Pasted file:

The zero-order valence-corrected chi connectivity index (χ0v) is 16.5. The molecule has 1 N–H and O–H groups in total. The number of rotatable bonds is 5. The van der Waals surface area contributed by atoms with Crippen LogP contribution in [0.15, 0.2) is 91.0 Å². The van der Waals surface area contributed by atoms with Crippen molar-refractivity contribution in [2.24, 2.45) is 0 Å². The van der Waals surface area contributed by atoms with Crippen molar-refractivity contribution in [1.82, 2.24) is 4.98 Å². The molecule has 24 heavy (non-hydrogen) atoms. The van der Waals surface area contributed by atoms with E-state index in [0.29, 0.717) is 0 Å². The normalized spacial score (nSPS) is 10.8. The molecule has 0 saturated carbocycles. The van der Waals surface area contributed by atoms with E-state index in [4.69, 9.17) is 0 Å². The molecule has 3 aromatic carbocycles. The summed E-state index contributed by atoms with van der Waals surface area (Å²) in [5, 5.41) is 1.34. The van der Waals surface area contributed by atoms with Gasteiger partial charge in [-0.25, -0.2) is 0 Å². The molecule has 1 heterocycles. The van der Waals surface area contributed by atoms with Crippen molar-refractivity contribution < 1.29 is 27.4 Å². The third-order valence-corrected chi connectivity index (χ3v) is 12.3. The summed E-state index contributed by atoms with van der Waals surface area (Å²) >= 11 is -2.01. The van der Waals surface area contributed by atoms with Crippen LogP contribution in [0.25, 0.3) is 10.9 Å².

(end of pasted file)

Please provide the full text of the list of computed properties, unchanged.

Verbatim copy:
The zero-order valence-corrected chi connectivity index (χ0v) is 16.5. The molecule has 1 N–H and O–H groups in total. The number of rotatable bonds is 5. The van der Waals surface area contributed by atoms with Crippen LogP contribution in [0.15, 0.2) is 91.0 Å². The van der Waals surface area contributed by atoms with Crippen molar-refractivity contribution in [2.24, 2.45) is 0 Å². The van der Waals surface area contributed by atoms with Crippen molar-refractivity contribution in [1.82, 2.24) is 4.98 Å². The molecule has 24 heavy (non-hydrogen) atoms. The van der Waals surface area contributed by atoms with E-state index in [0.29, 0.717) is 0 Å². The normalized spacial score (nSPS) is 10.8. The molecule has 0 saturated carbocycles. The van der Waals surface area contributed by atoms with E-state index in [4.69, 9.17) is 0 Å². The molecule has 3 aromatic carbocycles. The summed E-state index contributed by atoms with van der Waals surface area (Å²) in [5, 5.41) is 1.34. The van der Waals surface area contributed by atoms with Gasteiger partial charge in [-0.25, -0.2) is 0 Å². The molecule has 1 heterocycles. The van der Waals surface area contributed by atoms with Crippen molar-refractivity contribution < 1.29 is 27.4 Å². The third-order valence-corrected chi connectivity index (χ3v) is 12.3. The summed E-state index contributed by atoms with van der Waals surface area (Å²) >= 11 is -2.01. The van der Waals surface area contributed by atoms with Crippen LogP contribution in [0.25, 0.3) is 10.9 Å².